According to the CEO of Domestic Violence Victoria, Fiona McCormack, one in three Australian women will experience assault by an intimate partner in their lifetime, and one in five will experience some form of sexual assault..
“It costs the Australian economy 13.6 billion every year,” she adds, “and the Victorian economy 3.4 billion every year”. On average, a woman dies every week as a consequence of domestic violence.
McCormack, when asked about the ways domestic violence should be addressed most effectively, is clear that the solution begins with a strong stance in our communities against any kind of sexism or misogyny, wherever it may appear.
“I think sometimes when women’s groups speak out about the number of women in parliament or on boards the rates of pay, people think that we’re talking about equality, or parity just for parities sake, but what we know is that when we have a community with women who have all those things, where there is greater equality between women, violence against women is much less likely to occur.”
Overwhelmingly, she says, this is a gendered issue. One perpetrated by men against primarily women and girls. It is for this reason that McCormack believes communicating the root causes of domestic violence has been difficult.
“I think that people can feel really anxious about that, men and women. They can think that it’s somehow misrepresented or that it’s man-bashing, or that it’s saying that all men are abusive.” McCormack emphasises that this isn’t the case, and that until “we actually have the courage to look at this issue and admit that this is the dynamic, to look at why it is some men in our community choose to be violent” there will be no end to domestic violence in Australia.
Vig Geddes, an executive officer at the DVRCV, agrees that in order to truly address domestic violence effectively “we need to promote gender equality in our schools, we need to increase women’s participation in leadership in our community, we must work to ensure the economic equality of women.”
Some of the most severe criticism of Facebook, however, has been because of its refusal to create exactly this kind of sexism-free environment. Pages on Facebook dedicated solely to “slut-shaming”, rape jokes and other derogatory material seem to be endless. The company has been widely denounced for the double standard that was revealed when it responded to breastfeeding photos posted by mothers with immediate removal for “offensive content.”
In June of this year, when a 23-year-old Sydney-based psychology student supported a petition on Change.org that questioned why Tyler, the Creator was playing all-age shows she received unrelenting threats of rape and death from some of his 1.7 million Twitter followers for two weeks straight. When she reported individual tweets she was told by Twitter that the content did not breach guidelines.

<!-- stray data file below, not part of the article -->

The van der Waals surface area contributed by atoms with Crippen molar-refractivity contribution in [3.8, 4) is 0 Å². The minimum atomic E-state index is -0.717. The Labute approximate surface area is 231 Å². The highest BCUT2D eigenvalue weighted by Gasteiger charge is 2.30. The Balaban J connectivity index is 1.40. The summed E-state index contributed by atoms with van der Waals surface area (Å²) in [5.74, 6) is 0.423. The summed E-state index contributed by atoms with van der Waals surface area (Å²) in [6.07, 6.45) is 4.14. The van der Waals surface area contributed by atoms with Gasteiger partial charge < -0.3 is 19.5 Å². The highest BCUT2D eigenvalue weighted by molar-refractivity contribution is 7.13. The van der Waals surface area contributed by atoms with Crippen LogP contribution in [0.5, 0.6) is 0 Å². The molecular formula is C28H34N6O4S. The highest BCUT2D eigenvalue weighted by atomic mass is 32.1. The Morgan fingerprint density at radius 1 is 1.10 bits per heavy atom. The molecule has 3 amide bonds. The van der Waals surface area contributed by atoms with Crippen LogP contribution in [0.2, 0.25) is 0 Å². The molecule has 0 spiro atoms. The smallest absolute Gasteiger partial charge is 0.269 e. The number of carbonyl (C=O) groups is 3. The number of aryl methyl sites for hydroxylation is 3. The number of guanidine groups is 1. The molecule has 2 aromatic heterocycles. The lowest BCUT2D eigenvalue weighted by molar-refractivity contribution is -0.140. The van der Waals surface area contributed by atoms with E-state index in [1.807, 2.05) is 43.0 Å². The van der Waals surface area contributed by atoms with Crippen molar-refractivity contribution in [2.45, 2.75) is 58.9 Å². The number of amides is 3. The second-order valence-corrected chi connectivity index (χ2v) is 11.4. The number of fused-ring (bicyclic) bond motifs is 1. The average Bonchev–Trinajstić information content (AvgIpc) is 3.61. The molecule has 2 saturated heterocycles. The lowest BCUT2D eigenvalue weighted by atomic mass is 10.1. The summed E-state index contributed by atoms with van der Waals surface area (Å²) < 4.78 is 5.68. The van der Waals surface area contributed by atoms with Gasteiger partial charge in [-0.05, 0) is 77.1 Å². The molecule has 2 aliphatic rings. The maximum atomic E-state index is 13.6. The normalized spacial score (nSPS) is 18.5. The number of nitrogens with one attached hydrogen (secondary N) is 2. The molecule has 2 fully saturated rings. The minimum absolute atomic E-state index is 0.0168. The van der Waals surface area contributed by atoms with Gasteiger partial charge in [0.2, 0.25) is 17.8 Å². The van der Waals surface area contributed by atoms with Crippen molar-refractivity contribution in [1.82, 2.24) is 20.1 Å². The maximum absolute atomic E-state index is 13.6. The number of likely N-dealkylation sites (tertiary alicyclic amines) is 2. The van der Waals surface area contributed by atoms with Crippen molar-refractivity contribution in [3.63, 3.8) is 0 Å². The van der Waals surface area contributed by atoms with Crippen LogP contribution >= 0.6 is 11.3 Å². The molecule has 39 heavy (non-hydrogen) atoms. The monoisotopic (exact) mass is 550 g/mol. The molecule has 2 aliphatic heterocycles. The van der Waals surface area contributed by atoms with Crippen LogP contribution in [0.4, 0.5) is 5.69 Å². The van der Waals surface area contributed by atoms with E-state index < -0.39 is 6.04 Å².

Similarly, in response to the success of a campaign in the UK to put Jane Austen on the 10-pound note, British MP Stella Creasy received a deluge of rape and death threats over Twitter.
Recent high profile cases of cyber-abuse against women have forced Twitter to reconfigure its reporting mechanism for offensive or aggressive content. Changes were made in August this year that made reporting abuse easier, and increased the number of staff who police cyber abuse.
There are clearly a number of ways to look at the responsibility social media platforms have to victims of domestic violence, and the responsibility it has to the dialogue that allows domestic violence to flourish.
But social media doesn’t “exist in a vacuum,” Kingwell points out. How social networks “are used – and abused – both reflects and is informed by the cultural and socio-political landscape.”
There is no doubt, as far as Kingwell is concerned, that social media will make women more vulnerable if it is used to “humiliate, threaten and shame victims of sexual and domestic abuse.”
But the relationship between social media and domestic violence is more complicated than this. “Will it make women safer?” she ponders.
“It will if it is used to share information that assists women with violent partners, facilitates respectful discussion and debate and reflects community standards of equality and adherence to human rights.”
At the end of the day, Kingwell explains, “social media is simply a tool. How we use it is up to us.”